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ELN Users in Pharma, Academia, Highlight Need to Support Internal and External Collaborations


By Uduak Grace Thomas

Accelrys this week released an updated version of its electronic laboratory notebook — Symyx Notebook by Accelrys — which now includes capabilities for handling work requests and tracking experiments and samples as well as providing support for research collaborations.

These features "move the ELN far beyond just a paper notebook replacement" and provide a "better integrated, more collaborative environment for scientists," Todd Johnson, Accelrys' executive vice president of sales, services, support, and marketing, said in a statement.

This emphasis on collaboration echoes comments from several ELN users who participated in a recent roundtable discussion with BioInform.

Alan Ferguson, senior director of information technology at Merck Research Laboratories, said that ELNs are "core" to his company's activities, where they are used "extensively" from non-regulated preclinical research through to the regulated space and the manufacturing phase.

Merck's system, an E-Notebook from PerkinElmer (formerly CambridgeSoft), is able to both "capture intellectual property" as well as manage laboratory activities, he said.

Similarly, Daniel Weaver, Array Biopharma's associate director of scientific computing, said his firm uses an ELN for "everything" from the early stages of target identification and validation; through to lead generation and optimization; and on to translational medicine and process chemistry. Array Biopharma also uses the E-Notebook ELN.

Michael Stapleton, the general manager of PerkinElmer's informatics arm, said his company beefed up its lab informatics portfolio because of what it saw as a "critical mass around the ELN capabilities in the market."

In March, the company purchased ArtusLabs and CambridgeSoft, both of which offer ELN products, for a combined purchase price of $220 million (BI 3/25/2011). Two months later, PerkinElmer bought Canada-based Labtronics for an undisclosed amount (BI 5/20/2011).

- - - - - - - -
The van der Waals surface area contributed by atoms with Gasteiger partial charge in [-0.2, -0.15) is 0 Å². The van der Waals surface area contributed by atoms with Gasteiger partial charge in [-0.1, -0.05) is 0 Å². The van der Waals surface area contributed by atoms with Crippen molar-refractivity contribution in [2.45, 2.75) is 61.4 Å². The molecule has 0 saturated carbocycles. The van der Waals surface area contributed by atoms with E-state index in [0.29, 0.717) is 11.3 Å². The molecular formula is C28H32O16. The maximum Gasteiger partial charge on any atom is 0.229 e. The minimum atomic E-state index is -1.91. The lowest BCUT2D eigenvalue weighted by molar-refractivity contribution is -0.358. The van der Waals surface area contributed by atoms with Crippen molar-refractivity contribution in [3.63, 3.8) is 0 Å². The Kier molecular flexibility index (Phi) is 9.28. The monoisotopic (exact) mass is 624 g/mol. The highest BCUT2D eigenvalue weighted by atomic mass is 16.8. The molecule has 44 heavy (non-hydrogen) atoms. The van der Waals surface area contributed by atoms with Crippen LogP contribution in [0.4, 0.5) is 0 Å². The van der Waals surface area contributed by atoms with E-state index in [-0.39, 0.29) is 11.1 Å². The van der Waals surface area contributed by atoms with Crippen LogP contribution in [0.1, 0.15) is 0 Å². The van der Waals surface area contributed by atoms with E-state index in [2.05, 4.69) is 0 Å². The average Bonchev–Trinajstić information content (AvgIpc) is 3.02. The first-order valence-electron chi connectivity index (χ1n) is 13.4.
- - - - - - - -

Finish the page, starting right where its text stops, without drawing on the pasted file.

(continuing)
According to Stapleton, most large pharma, chemical, and biotech companies have deployed commercial ELNs from one of the main vendors, which includes companies like Accelrys.

Customers deploy these systems "principally in research, largely in chemistry," though he said the technology has a "growing" role in biology research. ELNs have also taken hold in development — particularly around manufacturing where they are an important part of quality assurance and quality control processes, he said.

But there is still an opportunity for further growth in the ELN market, particularly as funding for research and development activities — traditionally provided by big pharma, venture capital firms, and funding agencies — dries up in the current economic climate, he said.

As R&D budgets shrink, drugmakers and academic research groups are looking to make the most of the information they've already generated internally and through research partnerships. This presents an opportunity for ELNs that promise to make this information easily accessible to anyone who needs it.

Merck's Ferguson noted that pharmaceutical companies are increasingly opting to farm out portions of their research and development process to external groups.

Under this scenario, ELNs can foster environments "that will allow you to sustain research with … more partnerships, as opposed to internally being driven 100 percent by your own resource." ELNs, in essence, provide "the glue that brings together these collaborations," Ferguson said.

For Merck, this calls for a system that enables collaborations while simultaneously amalgamating internally- and externally-generated intellectual property so that users can make better decisions, he said.

PerkinElmer's Stapleton noted that "one of the greatest needs" within pharma is for infrastructure to support these efforts "in terms of security, best practices, and workflows."